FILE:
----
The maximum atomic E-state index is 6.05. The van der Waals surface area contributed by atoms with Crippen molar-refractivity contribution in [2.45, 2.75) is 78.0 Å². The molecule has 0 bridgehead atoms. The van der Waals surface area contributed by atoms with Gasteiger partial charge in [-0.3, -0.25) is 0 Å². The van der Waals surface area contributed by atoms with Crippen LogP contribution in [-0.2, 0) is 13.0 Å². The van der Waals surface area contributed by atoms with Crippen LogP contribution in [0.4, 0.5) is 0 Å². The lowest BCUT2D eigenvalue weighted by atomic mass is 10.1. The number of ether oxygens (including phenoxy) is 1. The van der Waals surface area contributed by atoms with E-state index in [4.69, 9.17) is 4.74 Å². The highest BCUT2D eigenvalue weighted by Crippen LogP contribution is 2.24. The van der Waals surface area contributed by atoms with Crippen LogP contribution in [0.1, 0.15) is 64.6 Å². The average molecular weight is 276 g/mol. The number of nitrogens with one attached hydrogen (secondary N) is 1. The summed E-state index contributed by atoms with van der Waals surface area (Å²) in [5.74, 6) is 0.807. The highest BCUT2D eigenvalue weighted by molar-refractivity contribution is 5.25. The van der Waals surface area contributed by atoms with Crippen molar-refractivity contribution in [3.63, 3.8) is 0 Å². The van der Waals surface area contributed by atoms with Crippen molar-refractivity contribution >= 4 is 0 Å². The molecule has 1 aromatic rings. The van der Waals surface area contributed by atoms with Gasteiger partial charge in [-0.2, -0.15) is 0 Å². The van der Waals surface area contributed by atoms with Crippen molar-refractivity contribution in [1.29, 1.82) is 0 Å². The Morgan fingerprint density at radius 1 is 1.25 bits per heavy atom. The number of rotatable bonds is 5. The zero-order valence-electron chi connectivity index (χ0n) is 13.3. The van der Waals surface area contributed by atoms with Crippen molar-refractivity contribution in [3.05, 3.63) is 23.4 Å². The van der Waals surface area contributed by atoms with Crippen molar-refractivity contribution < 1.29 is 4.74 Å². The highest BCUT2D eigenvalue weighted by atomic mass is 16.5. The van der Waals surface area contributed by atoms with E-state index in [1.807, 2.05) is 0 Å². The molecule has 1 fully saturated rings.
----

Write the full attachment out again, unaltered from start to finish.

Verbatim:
The maximum atomic E-state index is 6.05. The van der Waals surface area contributed by atoms with Crippen molar-refractivity contribution in [2.45, 2.75) is 78.0 Å². The molecule has 0 bridgehead atoms. The van der Waals surface area contributed by atoms with Gasteiger partial charge in [-0.3, -0.25) is 0 Å². The van der Waals surface area contributed by atoms with Crippen LogP contribution in [-0.2, 0) is 13.0 Å². The van der Waals surface area contributed by atoms with Crippen LogP contribution in [0.4, 0.5) is 0 Å². The lowest BCUT2D eigenvalue weighted by atomic mass is 10.1. The number of ether oxygens (including phenoxy) is 1. The van der Waals surface area contributed by atoms with E-state index in [4.69, 9.17) is 4.74 Å². The highest BCUT2D eigenvalue weighted by Crippen LogP contribution is 2.24. The van der Waals surface area contributed by atoms with Crippen LogP contribution in [0.1, 0.15) is 64.6 Å². The average molecular weight is 276 g/mol. The number of nitrogens with one attached hydrogen (secondary N) is 1. The summed E-state index contributed by atoms with van der Waals surface area (Å²) in [5.74, 6) is 0.807. The highest BCUT2D eigenvalue weighted by molar-refractivity contribution is 5.25. The van der Waals surface area contributed by atoms with Crippen molar-refractivity contribution in [3.63, 3.8) is 0 Å². The van der Waals surface area contributed by atoms with Crippen molar-refractivity contribution >= 4 is 0 Å². The molecule has 1 aromatic rings. The van der Waals surface area contributed by atoms with Gasteiger partial charge in [-0.2, -0.15) is 0 Å². The van der Waals surface area contributed by atoms with Crippen molar-refractivity contribution in [1.29, 1.82) is 0 Å². The Morgan fingerprint density at radius 1 is 1.25 bits per heavy atom. The number of rotatable bonds is 5. The zero-order valence-electron chi connectivity index (χ0n) is 13.3. The van der Waals surface area contributed by atoms with Crippen molar-refractivity contribution in [3.05, 3.63) is 23.4 Å². The van der Waals surface area contributed by atoms with Crippen molar-refractivity contribution < 1.29 is 4.74 Å². The highest BCUT2D eigenvalue weighted by atomic mass is 16.5. The van der Waals surface area contributed by atoms with E-state index in [1.807, 2.05) is 0 Å². The molecule has 1 fully saturated rings.